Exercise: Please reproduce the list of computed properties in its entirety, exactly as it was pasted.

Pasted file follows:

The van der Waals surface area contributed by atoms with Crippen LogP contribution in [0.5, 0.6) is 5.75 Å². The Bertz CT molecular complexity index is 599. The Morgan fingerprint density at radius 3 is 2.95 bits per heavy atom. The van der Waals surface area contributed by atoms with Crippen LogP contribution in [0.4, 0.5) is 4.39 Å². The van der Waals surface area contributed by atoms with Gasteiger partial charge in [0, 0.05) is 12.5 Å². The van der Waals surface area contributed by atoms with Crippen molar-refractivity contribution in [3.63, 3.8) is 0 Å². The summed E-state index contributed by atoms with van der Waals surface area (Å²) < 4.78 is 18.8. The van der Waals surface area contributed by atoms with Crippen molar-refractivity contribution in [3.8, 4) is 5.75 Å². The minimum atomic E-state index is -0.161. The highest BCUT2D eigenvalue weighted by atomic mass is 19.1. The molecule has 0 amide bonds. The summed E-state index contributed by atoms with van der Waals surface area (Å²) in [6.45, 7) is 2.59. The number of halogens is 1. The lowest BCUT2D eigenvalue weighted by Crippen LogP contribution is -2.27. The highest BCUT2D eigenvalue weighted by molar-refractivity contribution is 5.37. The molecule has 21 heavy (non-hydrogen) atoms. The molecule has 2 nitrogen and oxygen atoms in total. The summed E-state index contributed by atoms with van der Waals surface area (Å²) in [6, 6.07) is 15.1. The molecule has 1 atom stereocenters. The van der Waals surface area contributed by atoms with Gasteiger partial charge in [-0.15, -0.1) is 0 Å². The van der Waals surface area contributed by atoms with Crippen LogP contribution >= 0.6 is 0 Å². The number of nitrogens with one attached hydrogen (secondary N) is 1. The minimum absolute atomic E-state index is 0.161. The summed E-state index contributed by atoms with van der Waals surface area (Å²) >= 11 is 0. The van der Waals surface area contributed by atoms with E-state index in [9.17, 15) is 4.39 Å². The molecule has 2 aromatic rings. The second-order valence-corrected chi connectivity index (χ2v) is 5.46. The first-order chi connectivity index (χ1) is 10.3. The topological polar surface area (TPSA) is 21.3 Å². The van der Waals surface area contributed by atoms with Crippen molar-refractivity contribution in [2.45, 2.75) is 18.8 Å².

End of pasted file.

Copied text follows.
The van der Waals surface area contributed by atoms with Crippen LogP contribution in [0.5, 0.6) is 5.75 Å². The Bertz CT molecular complexity index is 599. The Morgan fingerprint density at radius 3 is 2.95 bits per heavy atom. The van der Waals surface area contributed by atoms with Crippen LogP contribution in [0.4, 0.5) is 4.39 Å². The van der Waals surface area contributed by atoms with Gasteiger partial charge in [0, 0.05) is 12.5 Å². The van der Waals surface area contributed by atoms with Crippen molar-refractivity contribution in [3.63, 3.8) is 0 Å². The summed E-state index contributed by atoms with van der Waals surface area (Å²) < 4.78 is 18.8. The van der Waals surface area contributed by atoms with Crippen molar-refractivity contribution in [3.8, 4) is 5.75 Å². The minimum atomic E-state index is -0.161. The highest BCUT2D eigenvalue weighted by atomic mass is 19.1. The molecule has 0 amide bonds. The summed E-state index contributed by atoms with van der Waals surface area (Å²) in [6.45, 7) is 2.59. The number of halogens is 1. The lowest BCUT2D eigenvalue weighted by Crippen LogP contribution is -2.27. The highest BCUT2D eigenvalue weighted by molar-refractivity contribution is 5.37. The molecule has 21 heavy (non-hydrogen) atoms. The molecule has 2 nitrogen and oxygen atoms in total. The summed E-state index contributed by atoms with van der Waals surface area (Å²) in [6, 6.07) is 15.1. The molecule has 1 atom stereocenters. The van der Waals surface area contributed by atoms with Gasteiger partial charge in [-0.15, -0.1) is 0 Å². The van der Waals surface area contributed by atoms with Crippen LogP contribution >= 0.6 is 0 Å². The number of nitrogens with one attached hydrogen (secondary N) is 1. The minimum absolute atomic E-state index is 0.161. The summed E-state index contributed by atoms with van der Waals surface area (Å²) >= 11 is 0. The van der Waals surface area contributed by atoms with E-state index in [9.17, 15) is 4.39 Å². The molecule has 2 aromatic rings. The second-order valence-corrected chi connectivity index (χ2v) is 5.46. The first-order chi connectivity index (χ1) is 10.3. The topological polar surface area (TPSA) is 21.3 Å². The van der Waals surface area contributed by atoms with Crippen molar-refractivity contribution in [2.45, 2.75) is 18.8 Å².